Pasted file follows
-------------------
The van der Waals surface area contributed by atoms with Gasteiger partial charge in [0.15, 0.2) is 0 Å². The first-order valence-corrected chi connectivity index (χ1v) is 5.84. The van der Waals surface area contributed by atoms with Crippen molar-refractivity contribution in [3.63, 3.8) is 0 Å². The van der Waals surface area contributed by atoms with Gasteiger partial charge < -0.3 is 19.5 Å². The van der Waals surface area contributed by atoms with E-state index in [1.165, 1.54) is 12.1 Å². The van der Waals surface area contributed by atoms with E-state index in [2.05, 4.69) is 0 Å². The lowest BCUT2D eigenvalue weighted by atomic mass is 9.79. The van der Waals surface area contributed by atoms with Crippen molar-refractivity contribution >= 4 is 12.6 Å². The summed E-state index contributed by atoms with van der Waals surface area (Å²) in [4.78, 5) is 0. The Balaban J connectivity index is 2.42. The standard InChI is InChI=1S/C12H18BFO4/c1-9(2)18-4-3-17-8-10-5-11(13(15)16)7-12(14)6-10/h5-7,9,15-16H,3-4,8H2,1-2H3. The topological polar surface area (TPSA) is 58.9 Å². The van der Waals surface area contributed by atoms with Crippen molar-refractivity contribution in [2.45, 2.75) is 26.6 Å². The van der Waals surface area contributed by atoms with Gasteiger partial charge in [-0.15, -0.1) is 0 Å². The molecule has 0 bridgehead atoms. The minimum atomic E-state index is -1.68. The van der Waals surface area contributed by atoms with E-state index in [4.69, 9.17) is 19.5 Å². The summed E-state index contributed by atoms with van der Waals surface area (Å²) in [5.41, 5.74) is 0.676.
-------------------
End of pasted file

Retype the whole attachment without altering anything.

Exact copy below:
The van der Waals surface area contributed by atoms with Gasteiger partial charge in [0.15, 0.2) is 0 Å². The first-order valence-corrected chi connectivity index (χ1v) is 5.84. The van der Waals surface area contributed by atoms with Crippen molar-refractivity contribution in [3.63, 3.8) is 0 Å². The van der Waals surface area contributed by atoms with Gasteiger partial charge < -0.3 is 19.5 Å². The van der Waals surface area contributed by atoms with E-state index in [1.165, 1.54) is 12.1 Å². The van der Waals surface area contributed by atoms with E-state index in [2.05, 4.69) is 0 Å². The lowest BCUT2D eigenvalue weighted by atomic mass is 9.79. The van der Waals surface area contributed by atoms with Crippen molar-refractivity contribution >= 4 is 12.6 Å². The summed E-state index contributed by atoms with van der Waals surface area (Å²) in [4.78, 5) is 0. The Balaban J connectivity index is 2.42. The standard InChI is InChI=1S/C12H18BFO4/c1-9(2)18-4-3-17-8-10-5-11(13(15)16)7-12(14)6-10/h5-7,9,15-16H,3-4,8H2,1-2H3. The topological polar surface area (TPSA) is 58.9 Å². The van der Waals surface area contributed by atoms with Crippen molar-refractivity contribution in [2.45, 2.75) is 26.6 Å². The van der Waals surface area contributed by atoms with Gasteiger partial charge in [-0.15, -0.1) is 0 Å². The molecule has 0 bridgehead atoms. The minimum atomic E-state index is -1.68. The van der Waals surface area contributed by atoms with E-state index in [4.69, 9.17) is 19.5 Å². The summed E-state index contributed by atoms with van der Waals surface area (Å²) in [5.41, 5.74) is 0.676.